Closing the Teach For America Blogging Gap
May 29 2013

Talking the Talk, Walking the Walk

Helping students to internalize knowledge, skills, and mindsets (one of those tfa phrases that has stuck with me!) is a large part of what we do as teachers.  Of course, there’s also bringing out the positive already in the child, but that’s for another day.  What I’d like to celebrate today is those parents, coaches, and teachers who have helped their children to internalize attitudes of respect, responsibility, and kindness:

“If an elderly person wants to get an ice cream, the kids “part the waters” and allow the person to get in front of them.  It’s not a rule.  It’s who they are” (Teach Like Your Hair’s on Fire by Rafe Esquith).

Warren St. John reflects similarly on the brotherhood and unspoken values of the “Fugees” soccer team in his moving book Outcasts United, the story of a refugee soccer team, their coach and the small town where they live and play.

Both teacher Rafe and soccer coach Luma, now also a school leader, are deliberate in molding community amongst their kids.  They plan with foresight and detail to create a community of integrity, caring, and respect.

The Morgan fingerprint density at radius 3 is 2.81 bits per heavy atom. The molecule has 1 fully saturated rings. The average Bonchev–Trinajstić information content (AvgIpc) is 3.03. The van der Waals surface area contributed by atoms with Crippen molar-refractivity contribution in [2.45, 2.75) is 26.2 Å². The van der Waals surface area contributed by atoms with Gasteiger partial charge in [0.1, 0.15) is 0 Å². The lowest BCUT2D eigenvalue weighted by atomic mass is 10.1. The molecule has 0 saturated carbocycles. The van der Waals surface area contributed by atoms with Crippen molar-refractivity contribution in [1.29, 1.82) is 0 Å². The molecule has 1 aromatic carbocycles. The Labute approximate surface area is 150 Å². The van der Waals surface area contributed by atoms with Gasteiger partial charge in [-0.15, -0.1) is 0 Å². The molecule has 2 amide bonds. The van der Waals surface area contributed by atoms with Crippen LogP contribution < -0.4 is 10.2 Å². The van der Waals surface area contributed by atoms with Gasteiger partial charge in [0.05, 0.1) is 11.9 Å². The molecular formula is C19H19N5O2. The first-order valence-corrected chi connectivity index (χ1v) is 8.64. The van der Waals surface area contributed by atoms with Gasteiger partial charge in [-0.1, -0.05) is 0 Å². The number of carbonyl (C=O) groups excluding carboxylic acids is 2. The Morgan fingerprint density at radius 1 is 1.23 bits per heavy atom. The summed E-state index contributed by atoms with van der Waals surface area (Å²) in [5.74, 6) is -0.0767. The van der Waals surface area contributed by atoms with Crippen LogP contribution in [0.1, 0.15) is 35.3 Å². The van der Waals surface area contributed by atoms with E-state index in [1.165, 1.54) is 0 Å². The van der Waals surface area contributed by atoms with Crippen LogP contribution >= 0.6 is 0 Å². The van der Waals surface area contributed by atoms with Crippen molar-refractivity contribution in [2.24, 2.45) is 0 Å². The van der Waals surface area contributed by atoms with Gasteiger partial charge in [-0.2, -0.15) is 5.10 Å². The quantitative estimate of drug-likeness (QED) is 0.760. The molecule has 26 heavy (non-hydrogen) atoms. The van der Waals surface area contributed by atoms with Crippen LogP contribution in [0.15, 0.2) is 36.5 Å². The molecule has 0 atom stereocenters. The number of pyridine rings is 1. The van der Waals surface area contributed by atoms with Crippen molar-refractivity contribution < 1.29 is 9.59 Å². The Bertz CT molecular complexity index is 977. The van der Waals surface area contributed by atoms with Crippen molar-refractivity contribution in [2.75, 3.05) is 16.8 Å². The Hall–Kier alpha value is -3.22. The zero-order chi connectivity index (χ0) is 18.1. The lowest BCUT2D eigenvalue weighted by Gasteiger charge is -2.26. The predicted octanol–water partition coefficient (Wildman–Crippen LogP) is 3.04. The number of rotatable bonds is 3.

As I look to a new school year soon, I too want to set kids up for success in including others, celebrating differences, fighting injustices, solving problems, working together, taking responsibility, being courteous, showing courage, and doing their best.  Of course, these have been my intentions since beginning as a teacher, but at this point in the school year I’m  tired of collaborative problem-solving, I statements, and non-violent communication as a main prevention and recourse.  Nor am I happy with over-relying on consequences or imposing my will on students and situations.  Each of these strategies might be useful in its own right, but I plan to do a healthy dose of pre-planning to jumpstart next year’s class community, in the same deliberate way that I do academic planning, monitoring, and reporting…hopefully this will help us to avoid some of the “talking” and do a little more of the “walking” as a class community.  Cheers to that!

One day, all children in this nation will have the opportunity to attain an excellent education.

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    a Teach For America teacher's blog

    Metro Atlanta
    Middle School

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